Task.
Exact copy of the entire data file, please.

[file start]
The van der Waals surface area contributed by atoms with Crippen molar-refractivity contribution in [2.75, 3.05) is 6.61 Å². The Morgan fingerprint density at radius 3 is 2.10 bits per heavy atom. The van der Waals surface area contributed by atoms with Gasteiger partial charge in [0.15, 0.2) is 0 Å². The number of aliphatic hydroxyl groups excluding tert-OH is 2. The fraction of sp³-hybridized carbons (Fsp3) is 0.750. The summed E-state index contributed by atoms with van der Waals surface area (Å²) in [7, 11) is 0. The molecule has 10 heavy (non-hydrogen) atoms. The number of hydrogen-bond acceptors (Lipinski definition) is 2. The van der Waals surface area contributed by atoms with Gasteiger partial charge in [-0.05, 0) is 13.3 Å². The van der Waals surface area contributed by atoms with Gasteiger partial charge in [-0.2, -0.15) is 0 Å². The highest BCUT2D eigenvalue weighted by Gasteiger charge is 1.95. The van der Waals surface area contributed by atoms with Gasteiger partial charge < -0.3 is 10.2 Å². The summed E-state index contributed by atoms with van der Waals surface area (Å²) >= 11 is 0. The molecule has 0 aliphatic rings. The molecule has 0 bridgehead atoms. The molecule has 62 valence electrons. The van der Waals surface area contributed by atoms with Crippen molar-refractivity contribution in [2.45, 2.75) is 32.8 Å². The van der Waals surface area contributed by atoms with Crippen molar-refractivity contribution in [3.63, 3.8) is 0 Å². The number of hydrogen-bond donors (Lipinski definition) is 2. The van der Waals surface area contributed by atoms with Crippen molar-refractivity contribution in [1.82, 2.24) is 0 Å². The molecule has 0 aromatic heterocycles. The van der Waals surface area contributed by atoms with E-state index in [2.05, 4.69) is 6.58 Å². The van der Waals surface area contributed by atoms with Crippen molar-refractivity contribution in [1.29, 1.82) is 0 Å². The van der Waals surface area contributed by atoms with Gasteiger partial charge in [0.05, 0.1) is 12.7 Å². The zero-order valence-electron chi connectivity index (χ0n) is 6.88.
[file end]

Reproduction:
The van der Waals surface area contributed by atoms with Crippen molar-refractivity contribution in [2.75, 3.05) is 6.61 Å². The Morgan fingerprint density at radius 3 is 2.10 bits per heavy atom. The van der Waals surface area contributed by atoms with Gasteiger partial charge in [0.15, 0.2) is 0 Å². The number of aliphatic hydroxyl groups excluding tert-OH is 2. The fraction of sp³-hybridized carbons (Fsp3) is 0.750. The summed E-state index contributed by atoms with van der Waals surface area (Å²) in [7, 11) is 0. The molecule has 10 heavy (non-hydrogen) atoms. The number of hydrogen-bond acceptors (Lipinski definition) is 2. The van der Waals surface area contributed by atoms with Gasteiger partial charge in [-0.05, 0) is 13.3 Å². The van der Waals surface area contributed by atoms with Gasteiger partial charge in [-0.2, -0.15) is 0 Å². The highest BCUT2D eigenvalue weighted by Gasteiger charge is 1.95. The van der Waals surface area contributed by atoms with Gasteiger partial charge < -0.3 is 10.2 Å². The summed E-state index contributed by atoms with van der Waals surface area (Å²) >= 11 is 0. The molecule has 0 aliphatic rings. The molecule has 0 bridgehead atoms. The molecule has 62 valence electrons. The van der Waals surface area contributed by atoms with Crippen molar-refractivity contribution in [2.45, 2.75) is 32.8 Å². The van der Waals surface area contributed by atoms with Crippen molar-refractivity contribution in [3.63, 3.8) is 0 Å². The number of hydrogen-bond donors (Lipinski definition) is 2. The van der Waals surface area contributed by atoms with Crippen molar-refractivity contribution in [1.82, 2.24) is 0 Å². The molecule has 0 aromatic heterocycles. The van der Waals surface area contributed by atoms with E-state index in [2.05, 4.69) is 6.58 Å². The van der Waals surface area contributed by atoms with Crippen molar-refractivity contribution in [1.29, 1.82) is 0 Å². The van der Waals surface area contributed by atoms with Gasteiger partial charge in [0.05, 0.1) is 12.7 Å². The zero-order valence-electron chi connectivity index (χ0n) is 6.88.